The Dream Mine

 by Peter

According to written family history, my third great-granduncle, Daniel Ross Junior, spent some time prospecting in California during the Gold Rush with his brother Alexander. After several unsuccessful months, Daniel had a dream where he saw a certain pattern of hills and a pool of water. He convinced his brother to search for the pool and eventually found it. With some effort, the young men mined $20,000 in gold from the pool (potentially worth some $700,000 today). Returning home to Scotland, they found their family had joined the Church of Jesus Christ of Latter-Day Saints (LDS Church). They also joined the Church and used their wealth to fund the entire family's emigration to Utah.

There is a long history, stretching from ancient times, through medieval Europe, and into 19th-Century America of treasure hunting and mine location through a variety of supernatural means, including local seers, magic mirrors, seer stones, conjuring, alchemy, prayers and incantations, dowsing or witching, and especially dreams. Dreams by religious figures, preadolescent youths, or professional scryers were often used to inform treasure hunters of where to dig and the issues they might encounter in digging.

The figures involved in these supernatural efforts generally saw themselves as beneficial servants of a higher power and rejected association with the powers of darkness. These practitioners existed in parallel to formal established churches and some areas of England had as many or more magic users as clergy.

There is some association between the early days of the LDS Church and this kind of treasure hunting. Joseph Smith, the founding prophet of the Church, was known as a seer in his hometown. This label seems to have come both because of his well-known First Vision in which he saw God and Jesus Christ and from more mundane seership where he helped to locate lost items and the like. He was eventually hired to help a man from southern New York find a supposed lost Spanish treasure, but eventually convinced the man to abandon the attempt.

Under the doctrine of the LDS Church everyone is entitled to personal revelation from God. From the earliest days of the Church, this has led to a tension between individual ideas and institutional control. This tension is typically resolved by constraining the allowable scope of personal revelation: a person may receive revelation for themselves, their family, and any area they've been given responsibility for, but not for any broader scope. Anyone aside from the presiding councils of the Church who presumes to speak for God to the Church as a whole is considered apostate. Over the course of the Church's history, numerous splinter groups have separated from the Church due to their preference for their particular prophet or seer.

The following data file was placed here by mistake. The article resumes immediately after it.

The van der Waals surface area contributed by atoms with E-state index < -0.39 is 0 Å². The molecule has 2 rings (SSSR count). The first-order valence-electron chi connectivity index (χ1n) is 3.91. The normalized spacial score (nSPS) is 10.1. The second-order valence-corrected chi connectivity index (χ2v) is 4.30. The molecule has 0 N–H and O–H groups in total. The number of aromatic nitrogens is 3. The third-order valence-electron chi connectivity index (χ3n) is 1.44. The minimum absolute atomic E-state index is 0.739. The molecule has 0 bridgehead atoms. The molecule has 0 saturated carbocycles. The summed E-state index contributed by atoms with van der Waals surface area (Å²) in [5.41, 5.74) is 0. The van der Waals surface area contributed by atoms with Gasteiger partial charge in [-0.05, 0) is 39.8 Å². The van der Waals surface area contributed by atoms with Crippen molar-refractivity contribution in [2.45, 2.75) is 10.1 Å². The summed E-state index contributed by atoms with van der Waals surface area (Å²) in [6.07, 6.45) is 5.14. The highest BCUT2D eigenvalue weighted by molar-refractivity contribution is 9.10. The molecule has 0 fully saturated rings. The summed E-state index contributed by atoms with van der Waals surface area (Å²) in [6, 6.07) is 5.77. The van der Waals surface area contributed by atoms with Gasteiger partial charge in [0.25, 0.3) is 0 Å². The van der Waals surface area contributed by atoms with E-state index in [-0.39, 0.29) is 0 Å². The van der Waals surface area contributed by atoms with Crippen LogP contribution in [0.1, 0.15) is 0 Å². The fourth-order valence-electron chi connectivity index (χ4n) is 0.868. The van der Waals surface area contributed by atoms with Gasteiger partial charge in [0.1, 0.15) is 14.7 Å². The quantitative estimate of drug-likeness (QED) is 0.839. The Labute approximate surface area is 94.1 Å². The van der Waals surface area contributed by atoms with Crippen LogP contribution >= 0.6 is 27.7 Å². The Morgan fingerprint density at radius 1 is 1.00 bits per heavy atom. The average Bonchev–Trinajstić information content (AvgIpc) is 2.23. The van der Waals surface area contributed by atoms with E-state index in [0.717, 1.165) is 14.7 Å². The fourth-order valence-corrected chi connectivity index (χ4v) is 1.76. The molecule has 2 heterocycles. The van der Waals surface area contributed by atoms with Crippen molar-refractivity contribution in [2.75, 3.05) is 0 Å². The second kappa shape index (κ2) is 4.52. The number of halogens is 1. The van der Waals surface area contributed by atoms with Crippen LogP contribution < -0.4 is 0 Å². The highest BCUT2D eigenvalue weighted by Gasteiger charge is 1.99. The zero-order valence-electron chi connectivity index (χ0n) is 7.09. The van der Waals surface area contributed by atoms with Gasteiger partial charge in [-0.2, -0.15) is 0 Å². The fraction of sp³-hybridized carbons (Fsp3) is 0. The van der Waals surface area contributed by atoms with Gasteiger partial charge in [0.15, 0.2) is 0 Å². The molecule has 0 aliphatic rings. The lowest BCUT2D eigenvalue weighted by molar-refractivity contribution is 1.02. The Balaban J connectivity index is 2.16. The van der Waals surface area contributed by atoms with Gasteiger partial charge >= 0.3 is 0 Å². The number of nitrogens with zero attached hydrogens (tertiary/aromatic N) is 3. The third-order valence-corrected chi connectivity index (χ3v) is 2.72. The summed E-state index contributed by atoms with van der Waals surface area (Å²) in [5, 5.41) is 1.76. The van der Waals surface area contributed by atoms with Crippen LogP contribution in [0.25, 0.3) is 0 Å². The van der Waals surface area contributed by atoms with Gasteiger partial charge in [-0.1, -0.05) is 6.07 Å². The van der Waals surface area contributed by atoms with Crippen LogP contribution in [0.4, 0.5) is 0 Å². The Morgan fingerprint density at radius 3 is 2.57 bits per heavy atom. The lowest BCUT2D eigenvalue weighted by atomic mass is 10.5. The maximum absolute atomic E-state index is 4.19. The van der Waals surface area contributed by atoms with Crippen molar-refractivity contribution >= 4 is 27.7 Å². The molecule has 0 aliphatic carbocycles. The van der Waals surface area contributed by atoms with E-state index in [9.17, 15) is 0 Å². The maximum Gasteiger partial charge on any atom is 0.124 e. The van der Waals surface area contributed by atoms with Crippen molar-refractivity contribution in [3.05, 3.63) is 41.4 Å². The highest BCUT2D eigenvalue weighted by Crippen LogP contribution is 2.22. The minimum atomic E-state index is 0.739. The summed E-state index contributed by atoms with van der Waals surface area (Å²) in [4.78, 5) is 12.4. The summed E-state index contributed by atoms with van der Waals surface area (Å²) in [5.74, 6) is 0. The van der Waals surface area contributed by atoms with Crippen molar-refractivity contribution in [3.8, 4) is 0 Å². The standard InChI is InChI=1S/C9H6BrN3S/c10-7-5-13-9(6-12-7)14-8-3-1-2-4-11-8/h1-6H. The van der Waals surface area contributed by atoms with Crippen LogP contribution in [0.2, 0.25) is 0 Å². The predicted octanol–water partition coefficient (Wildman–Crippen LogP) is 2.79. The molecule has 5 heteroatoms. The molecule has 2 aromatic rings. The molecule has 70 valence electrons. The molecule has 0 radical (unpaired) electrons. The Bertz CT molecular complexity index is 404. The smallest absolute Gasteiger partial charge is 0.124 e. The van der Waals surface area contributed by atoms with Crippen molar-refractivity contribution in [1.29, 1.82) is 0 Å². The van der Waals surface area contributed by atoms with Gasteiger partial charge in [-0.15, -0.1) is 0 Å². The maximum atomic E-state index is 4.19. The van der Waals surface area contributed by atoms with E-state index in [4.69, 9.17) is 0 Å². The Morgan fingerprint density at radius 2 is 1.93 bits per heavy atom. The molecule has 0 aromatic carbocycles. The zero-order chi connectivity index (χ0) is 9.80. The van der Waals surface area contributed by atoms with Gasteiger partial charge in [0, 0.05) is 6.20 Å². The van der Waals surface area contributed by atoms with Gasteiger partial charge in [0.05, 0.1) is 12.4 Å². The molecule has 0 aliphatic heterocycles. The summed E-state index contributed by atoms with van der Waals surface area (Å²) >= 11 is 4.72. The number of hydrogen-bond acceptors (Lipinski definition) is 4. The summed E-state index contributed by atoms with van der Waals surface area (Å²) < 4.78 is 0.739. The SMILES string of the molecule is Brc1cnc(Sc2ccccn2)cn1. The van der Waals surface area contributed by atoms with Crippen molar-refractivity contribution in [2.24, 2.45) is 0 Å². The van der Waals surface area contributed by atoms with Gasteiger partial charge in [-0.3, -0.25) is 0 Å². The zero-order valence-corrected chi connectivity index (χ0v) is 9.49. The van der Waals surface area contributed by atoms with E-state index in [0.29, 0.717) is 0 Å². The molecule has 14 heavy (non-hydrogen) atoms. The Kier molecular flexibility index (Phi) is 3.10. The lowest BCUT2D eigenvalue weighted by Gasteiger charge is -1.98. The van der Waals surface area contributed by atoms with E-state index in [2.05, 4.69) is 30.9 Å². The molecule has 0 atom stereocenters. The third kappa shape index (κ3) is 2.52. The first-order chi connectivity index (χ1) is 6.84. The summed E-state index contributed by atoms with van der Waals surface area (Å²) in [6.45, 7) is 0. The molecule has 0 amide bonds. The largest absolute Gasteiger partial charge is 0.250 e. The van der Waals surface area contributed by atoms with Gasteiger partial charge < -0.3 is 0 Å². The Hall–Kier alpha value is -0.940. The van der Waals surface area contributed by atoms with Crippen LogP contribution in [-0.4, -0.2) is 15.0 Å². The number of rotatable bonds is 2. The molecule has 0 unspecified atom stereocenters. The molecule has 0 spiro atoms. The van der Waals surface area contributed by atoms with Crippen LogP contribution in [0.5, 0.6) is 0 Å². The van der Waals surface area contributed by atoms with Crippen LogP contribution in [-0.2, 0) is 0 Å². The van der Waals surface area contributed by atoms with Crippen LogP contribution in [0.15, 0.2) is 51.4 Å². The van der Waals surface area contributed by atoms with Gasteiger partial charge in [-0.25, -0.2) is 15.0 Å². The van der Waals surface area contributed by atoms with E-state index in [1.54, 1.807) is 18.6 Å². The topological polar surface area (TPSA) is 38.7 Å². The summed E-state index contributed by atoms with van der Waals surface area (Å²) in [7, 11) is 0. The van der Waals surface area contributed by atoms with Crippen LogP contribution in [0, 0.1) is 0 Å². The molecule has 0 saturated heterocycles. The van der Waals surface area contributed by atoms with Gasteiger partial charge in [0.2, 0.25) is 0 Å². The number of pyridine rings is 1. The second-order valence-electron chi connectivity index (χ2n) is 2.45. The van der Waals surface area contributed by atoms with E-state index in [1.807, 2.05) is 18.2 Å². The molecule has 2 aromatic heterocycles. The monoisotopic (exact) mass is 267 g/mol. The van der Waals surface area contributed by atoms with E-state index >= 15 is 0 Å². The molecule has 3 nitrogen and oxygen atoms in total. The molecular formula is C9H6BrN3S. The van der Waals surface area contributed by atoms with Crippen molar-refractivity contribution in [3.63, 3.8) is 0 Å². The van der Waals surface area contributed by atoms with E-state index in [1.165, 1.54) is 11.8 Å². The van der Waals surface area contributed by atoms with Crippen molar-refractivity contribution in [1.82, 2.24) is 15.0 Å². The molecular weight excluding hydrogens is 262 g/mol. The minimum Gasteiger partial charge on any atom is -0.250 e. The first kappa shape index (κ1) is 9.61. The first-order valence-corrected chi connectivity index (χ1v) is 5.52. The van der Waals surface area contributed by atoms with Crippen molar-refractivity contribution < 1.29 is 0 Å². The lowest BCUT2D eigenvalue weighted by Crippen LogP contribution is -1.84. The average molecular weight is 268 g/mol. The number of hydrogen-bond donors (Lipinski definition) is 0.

Both this tension in personal revelation and the traditional magical arts made their way to Utah with the pioneers. One of the ways that these manifested were through dreams or visions that their recipients claimed pointed the way towards mineral wealth that was often planned to be used for the support of the Church and its eventual prophesied return to Jackson County, Missouri. Over the late 19th and early 20th Centuries, a number of these 'dream mines' were established, including major examples in Santaquin, Alpine, and Brigham City. Jesse Knight, a Provo resident, heard a voice while prospecting in the Tintic Mountains near Eureka. He took this as a sign to start a mine on the spot. A friend, examining the area, proclaimed it Humbug as it did not appear promising. Knight persevered, naming the claim the Humbug. After sixteen years of hard labor, Knight's claim paid off and he became one of the wealthiest men in Utah.

One of the most famous examples of this phenomenon is the Koyle Dream Mine (also called the Relief Mine) in Salem. John Hyrum Koyle was the son of early pioneers to Spanish Fork. A part of his childhood was spent in the difficult circumstances of the "Muddy Mission" attempting to settle additional areas of southwestern Utah. After marrying, he settled on a farm in the community of Leland, a few miles southwest of Spanish Fork. Now mostly incorporated into Spanish Fork, Leland was located in the area south of the Spanish Fork River near the present route of I-15.

Koyle's career as a seer seems to have started shortly after his marriage. Wishing for a personal confirmation of the truth of the claims of the LDS Church, he repeatedly prayed for a testimony. That night, he had a dream in which he was shown the location of a missing cow on a distant piece of his property, including the cow having a broken horn. The next day, seeking the cow, he found it in the location specified and with the broken horn he had seen in his dream. Koyle took the fulfillment of his dream to be certain confirmation of his prayer.